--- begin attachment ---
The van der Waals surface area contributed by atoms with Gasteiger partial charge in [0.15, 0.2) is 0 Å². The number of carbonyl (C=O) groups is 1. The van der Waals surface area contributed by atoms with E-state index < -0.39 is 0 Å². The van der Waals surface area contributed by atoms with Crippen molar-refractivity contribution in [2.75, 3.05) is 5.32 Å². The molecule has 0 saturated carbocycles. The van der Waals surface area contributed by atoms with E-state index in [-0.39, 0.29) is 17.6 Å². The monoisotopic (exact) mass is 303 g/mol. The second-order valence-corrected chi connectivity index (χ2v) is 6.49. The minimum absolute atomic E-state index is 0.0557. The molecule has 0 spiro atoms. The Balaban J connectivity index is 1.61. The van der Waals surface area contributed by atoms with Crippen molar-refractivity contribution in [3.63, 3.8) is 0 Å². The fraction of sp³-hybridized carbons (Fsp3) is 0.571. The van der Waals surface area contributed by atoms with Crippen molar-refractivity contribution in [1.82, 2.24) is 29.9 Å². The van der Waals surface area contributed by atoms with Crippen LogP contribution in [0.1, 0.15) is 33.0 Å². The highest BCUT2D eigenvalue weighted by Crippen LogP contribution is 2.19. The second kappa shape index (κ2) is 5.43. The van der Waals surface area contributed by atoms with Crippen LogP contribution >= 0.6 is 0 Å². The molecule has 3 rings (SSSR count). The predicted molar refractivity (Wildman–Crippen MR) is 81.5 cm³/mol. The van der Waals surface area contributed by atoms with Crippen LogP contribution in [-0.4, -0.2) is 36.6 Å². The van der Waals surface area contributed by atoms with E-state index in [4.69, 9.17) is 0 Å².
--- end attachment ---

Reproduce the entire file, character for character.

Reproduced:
The van der Waals surface area contributed by atoms with Gasteiger partial charge in [0.15, 0.2) is 0 Å². The number of carbonyl (C=O) groups is 1. The van der Waals surface area contributed by atoms with E-state index < -0.39 is 0 Å². The van der Waals surface area contributed by atoms with Crippen molar-refractivity contribution in [2.75, 3.05) is 5.32 Å². The molecule has 0 saturated carbocycles. The van der Waals surface area contributed by atoms with E-state index in [-0.39, 0.29) is 17.6 Å². The monoisotopic (exact) mass is 303 g/mol. The second-order valence-corrected chi connectivity index (χ2v) is 6.49. The minimum absolute atomic E-state index is 0.0557. The molecule has 0 spiro atoms. The Balaban J connectivity index is 1.61. The van der Waals surface area contributed by atoms with Crippen molar-refractivity contribution in [3.63, 3.8) is 0 Å². The fraction of sp³-hybridized carbons (Fsp3) is 0.571. The van der Waals surface area contributed by atoms with Crippen molar-refractivity contribution in [1.82, 2.24) is 29.9 Å². The van der Waals surface area contributed by atoms with Crippen LogP contribution in [0.1, 0.15) is 33.0 Å². The highest BCUT2D eigenvalue weighted by Crippen LogP contribution is 2.19. The second kappa shape index (κ2) is 5.43. The van der Waals surface area contributed by atoms with Crippen LogP contribution >= 0.6 is 0 Å². The molecule has 3 rings (SSSR count). The predicted molar refractivity (Wildman–Crippen MR) is 81.5 cm³/mol. The van der Waals surface area contributed by atoms with Crippen LogP contribution in [-0.4, -0.2) is 36.6 Å². The van der Waals surface area contributed by atoms with E-state index in [4.69, 9.17) is 0 Å².